One might argue that point. Morrison’s poetry has been published in literary magazines and anthologies; and featured on NPR’s “The Writer’s Almanac” and in the “Take Heart” newspaper column. “Cancer Poems” is a slim volume in comparison to his previous books, but its content, many selections from which were posted on Facebook during the late-winter and spring months, has struck a chord with those who have gone through cancer diagnosis and treatment, as well as those who have borne witness to that experience.

“It’s been really humbling and wonderful, how shared it’s all been,” Morrison said.

That includes producing the book, an idea he started floating around even as he began to re-surface at the opera house — where “a bunch of people rose to the occasion” during the months his world shrank to “a chair, a little table and a bag of dinner.”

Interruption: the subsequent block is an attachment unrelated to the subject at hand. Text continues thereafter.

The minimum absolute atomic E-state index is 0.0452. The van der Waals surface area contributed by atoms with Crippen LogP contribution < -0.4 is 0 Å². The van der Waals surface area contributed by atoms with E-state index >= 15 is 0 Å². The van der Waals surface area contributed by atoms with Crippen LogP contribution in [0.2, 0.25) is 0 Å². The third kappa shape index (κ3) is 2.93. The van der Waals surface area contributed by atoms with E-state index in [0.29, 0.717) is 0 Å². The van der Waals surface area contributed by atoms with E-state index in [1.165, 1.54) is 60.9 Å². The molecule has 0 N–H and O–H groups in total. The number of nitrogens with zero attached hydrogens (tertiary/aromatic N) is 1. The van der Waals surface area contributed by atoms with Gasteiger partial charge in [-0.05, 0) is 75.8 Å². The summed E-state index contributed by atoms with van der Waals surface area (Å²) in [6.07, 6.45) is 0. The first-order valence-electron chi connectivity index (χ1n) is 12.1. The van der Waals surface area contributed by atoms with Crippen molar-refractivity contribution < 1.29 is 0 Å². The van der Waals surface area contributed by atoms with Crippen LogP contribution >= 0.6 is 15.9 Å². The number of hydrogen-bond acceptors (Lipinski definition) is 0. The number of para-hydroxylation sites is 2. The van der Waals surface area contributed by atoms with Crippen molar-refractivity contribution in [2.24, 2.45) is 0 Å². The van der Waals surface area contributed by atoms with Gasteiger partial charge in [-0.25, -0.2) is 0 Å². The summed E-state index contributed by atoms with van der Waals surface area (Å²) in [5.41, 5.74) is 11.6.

“The technical staff jumped in, and conference producer Jim Ruddy [of Rockport] called and said, 'What do you need?'” he said.

Local graphic designer Tim Seymour, who had worked with Morrison on “Shake Hands With Your Heart,” put together “Cancer Poems,” even taking the striking cover photo in his backyard one morning. The book came out in July. Now that the opera house’s busy fall season — highlighted by the annual Camden International Film Festival and PopTech — has passed, a local launch seemed doable.

“In a lot of ways, we were lucky with the timing of this,” said Morrison, who started working half-days during the summer, from home and then in the office.

“My getting better coincided with the season heating up and just dumped me out into autumn — I love autumn!” he said.